Harold Monro



Futurism and Ourselves


Literatur: "1913"


WE have nothing but admiration for the courage of those men who, at great risk and in spite of all opposition, have blared the principles of their Futurism into the ears of their compatriots. Italy is, in the mind of Europe, synonymous with "Florence, Venice, Rome," and she has so far been content to accept that estimation. The Futurists will have none of it. These cities, they say, are the Italy of the fifteenth century. Modern Italy is centred round Milan, Turin, Genoa, and the other cities of the north in which a new life is stirring, and these, being the cities of to-day, are to their own generation, the cities of importance. Moreover, if you deny this, you turn your backs on the present and the future, and we will come among you, and, with all possible violence, compel you to believe us.

Now this is precisely the spirit which actuated men in the early days of the French Revolution, between which and the Futurist revolt we do not hesitate to draw a fairly close analogy. Both represent the reaction of a suppressed vitality against a tyrannous and antiquated power; and both were, in the first place, of purely national intention; in the former case the power was that of a social and material government, in the latter, it is of an artistic and academical tradition. The fact that we are not prepared to separate the art from the life of a people makes the analogy all the more significant. The situation of England to the revolutionaries of 1789 is fairly paralleled by ours to those of to-day. The problems which concern us are neither of the precise nature nor of the same intensity as those with which they are faced. To take one instance. We have little of the sentimental eroticism with which Italy and Italian literature is permeated. Notwithstanding the claims of such as Elinor Glyn or Lawrence Hope, that is a statement we can conscientiously make. And moreover, however far we have yet to go, an examination of contemporary English poetry will show that there is among its authors a certain number of young men who are content neither to draw their inspiration from the past nor to suffer its forms to pass unmodified to their needs. It is this fact which we believe constitutes a claim to some distinction between a Victorian and a Georgian period. Let it not be imagined we are making a big boast. Against Signor Marinetti we claim only, what none will deny, that English poetry has not stood still since the days of the Elizabethans, and what some at least will admit, that its development continues, however humbly, to-day as ever. To return to our [391] analogy, England a hundred years ago had not the immediate need that France possessed for a violent upheaval, but profited by that of its neighbour, continuing and accelerating its own enfranchisement while the pendulum swung violently backward and forward between despotism and a chaotic democracy on the other side of the Channel. Should Signor Marinetti succeed, as we believe he deserves to succeed, in Italy, we dare not prophesy how far this analogy may work itself to a conclusion. But this we ardently believe: that it is essential for us to be allowed to solve our own problems in our own manner. The Latin temperament is not ours, and its present violent materialism will fail to find permanent footing here. With this reservation, we acclaim a movement to which we look for the first step in Italy towards that ordered vitality which is the basis of art and existence alike.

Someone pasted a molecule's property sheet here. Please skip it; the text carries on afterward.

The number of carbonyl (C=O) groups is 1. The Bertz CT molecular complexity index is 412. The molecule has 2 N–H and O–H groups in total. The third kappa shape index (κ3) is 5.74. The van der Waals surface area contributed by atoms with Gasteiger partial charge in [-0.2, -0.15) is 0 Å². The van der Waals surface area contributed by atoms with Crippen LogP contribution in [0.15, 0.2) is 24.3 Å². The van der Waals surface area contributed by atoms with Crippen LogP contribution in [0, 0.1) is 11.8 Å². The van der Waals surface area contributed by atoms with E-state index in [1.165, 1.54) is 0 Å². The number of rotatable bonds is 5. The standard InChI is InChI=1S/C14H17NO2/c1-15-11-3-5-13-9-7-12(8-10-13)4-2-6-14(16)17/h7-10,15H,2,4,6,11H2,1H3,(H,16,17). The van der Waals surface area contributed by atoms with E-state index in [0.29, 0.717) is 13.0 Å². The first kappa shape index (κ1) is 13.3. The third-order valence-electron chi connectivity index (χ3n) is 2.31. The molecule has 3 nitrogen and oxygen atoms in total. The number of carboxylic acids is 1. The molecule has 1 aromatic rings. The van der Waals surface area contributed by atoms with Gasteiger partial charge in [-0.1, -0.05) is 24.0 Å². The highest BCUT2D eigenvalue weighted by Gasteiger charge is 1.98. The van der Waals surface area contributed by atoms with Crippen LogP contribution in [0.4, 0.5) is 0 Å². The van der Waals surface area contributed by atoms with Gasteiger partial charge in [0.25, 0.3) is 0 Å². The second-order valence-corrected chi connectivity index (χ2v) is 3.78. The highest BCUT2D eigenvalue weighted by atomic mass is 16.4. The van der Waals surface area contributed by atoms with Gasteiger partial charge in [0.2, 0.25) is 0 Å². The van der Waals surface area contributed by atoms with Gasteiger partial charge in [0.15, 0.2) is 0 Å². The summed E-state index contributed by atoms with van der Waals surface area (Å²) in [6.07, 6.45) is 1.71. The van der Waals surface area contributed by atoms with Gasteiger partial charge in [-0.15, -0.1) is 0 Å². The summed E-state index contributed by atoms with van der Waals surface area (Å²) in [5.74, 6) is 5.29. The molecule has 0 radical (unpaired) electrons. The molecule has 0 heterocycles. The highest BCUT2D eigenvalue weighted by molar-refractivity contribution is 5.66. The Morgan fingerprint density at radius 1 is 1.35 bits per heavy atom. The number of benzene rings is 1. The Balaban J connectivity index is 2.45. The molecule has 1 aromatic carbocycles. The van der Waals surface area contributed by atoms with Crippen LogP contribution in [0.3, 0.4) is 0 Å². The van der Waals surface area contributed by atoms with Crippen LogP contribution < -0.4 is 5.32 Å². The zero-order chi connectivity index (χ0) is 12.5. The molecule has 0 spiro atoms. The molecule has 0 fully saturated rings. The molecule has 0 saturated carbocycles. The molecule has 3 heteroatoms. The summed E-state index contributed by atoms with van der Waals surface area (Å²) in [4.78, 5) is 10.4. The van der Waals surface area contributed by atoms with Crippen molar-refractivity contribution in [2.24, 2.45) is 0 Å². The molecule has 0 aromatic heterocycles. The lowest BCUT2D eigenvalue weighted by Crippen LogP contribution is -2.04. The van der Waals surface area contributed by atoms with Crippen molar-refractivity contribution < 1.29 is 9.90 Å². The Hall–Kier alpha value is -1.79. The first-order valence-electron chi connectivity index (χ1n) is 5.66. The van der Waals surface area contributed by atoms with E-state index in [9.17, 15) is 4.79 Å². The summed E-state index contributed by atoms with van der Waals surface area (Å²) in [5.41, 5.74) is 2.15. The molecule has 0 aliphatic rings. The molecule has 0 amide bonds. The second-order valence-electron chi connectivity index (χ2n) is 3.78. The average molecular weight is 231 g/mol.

Erstdruck und Druckvorlage

Poetry and Drama.
Jg. 1, 1913, Nr. 4, Dezember, S. 390-391


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Monro, Harold: The Future of Poetry. In: The Poetry Review. Jg. 1, 1912, Nr. 1, Januar, S. 10-13. [PDF]

Monro, Harold: Futurist Poetry. In: Poetry and Drama. Jg. 1, 1913, Nr. 3, September, S. 264.
URL: https://archive.org/details/poetrydrama01monruoft

Monro, Harold: The Origin of Futurism. In: Poetry and Drama. Jg. 1, 1913, Nr. 4, Dezember, S. 389.
URL: https://archive.org/details/poetrydrama01monruoft

Monro, Harold: Futurism and Ourselves. In: Poetry and Drama. Jg. 1, 1913, Nr. 4, Dezember, S. 390-391.
URL: https://archive.org/details/poetrydrama01monruoft

Monro, Harold: [Rezension zu:] William Carlos Williams: The Tempers. In: Poetry and Drama. Jg. 1, 1913, Nr. 4, Dezember, S. 502-503.
URL: https://archive.org/details/poetrydrama01monruoft

Monro, Harold: The Imagists Discussed. In: The Egoist. Bd. 2, 1915, Nr. 5, 1. Mai, S. 77-80.
URL: http://modjourn.org/journals.html





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